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Water: News

Newsletter—October 2006


Note: The following summaries are based on articles from the press and from peer-reviewed publications, and they represent the opinions of the original authors. The views of authors expressed herein do not necessarily state or reflect those of the United States Government, and shall not be used for advertising or product endorsement purposes. Reference herein to any specific commercial products, process, or service by trade name, trademark, manufacturer, or otherwise, does not necessarily constitute or imply its endorsement, recommendation, or favoring by the United States Government.


Recent Advisory News

  • Signs posted about eating fish from bay. San Diego, CA -- New signs were posted by the San Diego Bay Council, warning of the dangers of consuming fish and shellfish from the San Diego Bay. The very first signs had been erected in 1990. The new signs are intended to warn people that the bay is contaminated and that people, especially children and pregnant women, should limit their consumption.
    • Source: NBCSanDiego.com - September 5, 2006
  • Quality fish: Deer Lake mercury levels dropping. Marquette, MI -- There has been tremendous progress with the cleanup of Deer Lake, near Ishpeming. For nearly thirty years, the EPA and Michigan DEQ have been monitoring the efforts to restore the lake. There were originally mercury problems and concerns about eagle reproduction. There has also been a fish consumption advisory in place. The goal is that within the next two years, the advisory can be lifted. Eagles have been nesting by the lake since 1998, leading to the beneficial use impairment (BUI) being in the process of getting lifted.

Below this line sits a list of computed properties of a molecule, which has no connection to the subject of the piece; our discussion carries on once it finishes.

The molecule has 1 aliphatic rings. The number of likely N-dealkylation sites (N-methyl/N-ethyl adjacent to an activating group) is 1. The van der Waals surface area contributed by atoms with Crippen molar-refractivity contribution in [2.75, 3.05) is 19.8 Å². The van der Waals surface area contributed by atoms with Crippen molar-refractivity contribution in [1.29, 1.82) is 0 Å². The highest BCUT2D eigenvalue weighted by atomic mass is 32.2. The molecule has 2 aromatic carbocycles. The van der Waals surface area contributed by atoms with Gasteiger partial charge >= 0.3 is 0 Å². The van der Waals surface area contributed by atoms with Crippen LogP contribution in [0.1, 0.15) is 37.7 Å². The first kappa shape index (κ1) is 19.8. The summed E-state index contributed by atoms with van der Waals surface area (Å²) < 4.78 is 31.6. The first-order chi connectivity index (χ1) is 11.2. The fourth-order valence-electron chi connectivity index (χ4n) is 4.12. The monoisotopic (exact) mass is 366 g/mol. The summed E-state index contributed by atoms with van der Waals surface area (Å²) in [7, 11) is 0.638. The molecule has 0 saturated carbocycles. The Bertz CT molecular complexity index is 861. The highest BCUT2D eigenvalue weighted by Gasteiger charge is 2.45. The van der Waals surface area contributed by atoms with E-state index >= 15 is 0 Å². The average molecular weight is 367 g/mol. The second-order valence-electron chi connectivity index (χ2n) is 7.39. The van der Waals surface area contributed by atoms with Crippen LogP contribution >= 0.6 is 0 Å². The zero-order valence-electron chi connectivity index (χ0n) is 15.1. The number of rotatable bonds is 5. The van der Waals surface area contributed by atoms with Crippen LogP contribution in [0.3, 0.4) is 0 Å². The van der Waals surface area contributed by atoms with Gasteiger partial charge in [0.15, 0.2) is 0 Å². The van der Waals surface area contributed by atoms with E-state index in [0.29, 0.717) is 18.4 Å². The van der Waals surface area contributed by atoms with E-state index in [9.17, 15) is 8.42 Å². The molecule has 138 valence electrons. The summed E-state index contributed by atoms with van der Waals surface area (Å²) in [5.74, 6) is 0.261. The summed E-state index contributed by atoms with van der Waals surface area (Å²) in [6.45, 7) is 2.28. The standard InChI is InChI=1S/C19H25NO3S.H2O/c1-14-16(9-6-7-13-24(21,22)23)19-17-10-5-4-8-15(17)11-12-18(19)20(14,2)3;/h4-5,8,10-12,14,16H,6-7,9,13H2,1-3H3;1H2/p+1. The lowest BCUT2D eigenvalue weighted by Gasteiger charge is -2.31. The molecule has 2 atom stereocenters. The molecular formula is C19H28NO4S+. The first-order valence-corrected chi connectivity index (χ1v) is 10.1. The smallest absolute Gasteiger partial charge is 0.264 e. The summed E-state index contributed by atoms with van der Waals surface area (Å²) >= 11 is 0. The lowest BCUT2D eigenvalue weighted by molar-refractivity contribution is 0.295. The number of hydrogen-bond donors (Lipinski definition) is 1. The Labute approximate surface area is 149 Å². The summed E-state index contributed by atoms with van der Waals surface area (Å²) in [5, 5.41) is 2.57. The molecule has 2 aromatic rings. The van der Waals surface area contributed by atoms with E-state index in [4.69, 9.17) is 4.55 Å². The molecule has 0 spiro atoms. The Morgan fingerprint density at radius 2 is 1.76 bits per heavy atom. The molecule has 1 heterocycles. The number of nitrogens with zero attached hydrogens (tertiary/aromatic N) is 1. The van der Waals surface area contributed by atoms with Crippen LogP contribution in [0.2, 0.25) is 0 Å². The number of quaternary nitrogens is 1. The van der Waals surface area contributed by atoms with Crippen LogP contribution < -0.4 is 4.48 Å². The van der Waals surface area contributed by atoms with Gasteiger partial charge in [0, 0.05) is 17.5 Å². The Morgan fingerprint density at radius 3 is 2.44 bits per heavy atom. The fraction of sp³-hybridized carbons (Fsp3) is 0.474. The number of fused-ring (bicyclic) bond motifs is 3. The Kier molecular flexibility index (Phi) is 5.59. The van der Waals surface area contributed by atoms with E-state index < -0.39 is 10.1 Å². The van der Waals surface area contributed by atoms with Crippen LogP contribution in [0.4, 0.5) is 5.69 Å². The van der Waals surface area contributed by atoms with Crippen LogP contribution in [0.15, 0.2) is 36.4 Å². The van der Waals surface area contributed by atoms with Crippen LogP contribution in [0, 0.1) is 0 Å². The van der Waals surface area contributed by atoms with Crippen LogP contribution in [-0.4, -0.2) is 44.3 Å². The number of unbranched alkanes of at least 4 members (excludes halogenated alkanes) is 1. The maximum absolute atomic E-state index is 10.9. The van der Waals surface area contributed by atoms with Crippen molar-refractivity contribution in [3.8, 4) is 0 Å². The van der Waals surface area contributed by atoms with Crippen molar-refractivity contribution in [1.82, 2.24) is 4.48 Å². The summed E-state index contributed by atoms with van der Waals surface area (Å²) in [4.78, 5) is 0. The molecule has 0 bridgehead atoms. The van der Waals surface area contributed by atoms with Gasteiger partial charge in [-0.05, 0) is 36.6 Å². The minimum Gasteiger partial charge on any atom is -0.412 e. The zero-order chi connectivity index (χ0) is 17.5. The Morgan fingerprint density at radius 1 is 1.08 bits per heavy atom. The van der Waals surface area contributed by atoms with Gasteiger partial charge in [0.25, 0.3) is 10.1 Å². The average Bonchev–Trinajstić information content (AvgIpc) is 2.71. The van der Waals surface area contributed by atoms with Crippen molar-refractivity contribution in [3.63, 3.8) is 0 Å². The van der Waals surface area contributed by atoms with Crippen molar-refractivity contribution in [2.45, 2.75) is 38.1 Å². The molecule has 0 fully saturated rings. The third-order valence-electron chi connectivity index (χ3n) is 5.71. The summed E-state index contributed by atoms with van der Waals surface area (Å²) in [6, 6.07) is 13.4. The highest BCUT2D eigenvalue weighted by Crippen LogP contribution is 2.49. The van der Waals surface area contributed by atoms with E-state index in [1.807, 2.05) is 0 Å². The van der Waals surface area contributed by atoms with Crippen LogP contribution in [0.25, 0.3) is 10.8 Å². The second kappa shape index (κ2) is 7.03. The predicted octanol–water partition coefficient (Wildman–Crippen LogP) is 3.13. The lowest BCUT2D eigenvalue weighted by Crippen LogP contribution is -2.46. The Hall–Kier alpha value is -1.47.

• Source: The Mining Journal - September 9, 2006
  • Catch of the day: good info fish advisories need to get out in three languages. Madison, WI -- Even though it looks like mercury levels in lake sediments may have decreased this year, there is a growing concern about the fish advisories on the Monona Bay. The waters are fished heavily by people of Hmong, African-American, and Hispanic ethnicities. All of the posted warnings about contaminated fish and limiting how much locally-caught fish to eat are printed in English. Brochures with the information are available in English, Hmong, and Spanish, but officials at the Department of Natural Resources are still concerned the message is not getting out. The DNR's goal is to improve outreach to the community, specifically those that may have a more limited command of the English language.
    • Source: www.madison.com - September 15, 2006
  • Do not eat the fish warning. Ashtabula, OH -- Fishermen are being advised not to eat fish caught in the lower two miles of the Ashtabula River due to a three-year dredging project. It is a precautionary warning that was issued by the Ohio Department of Health and the Ohio Environmental Protection Agency. The fish targeted by the advisory are walleye, northern pike, carp, sunfish, bass, and steelheads. The dredging will stir up sediments in the riverbed, which then have the potential to be absorbed by the fish.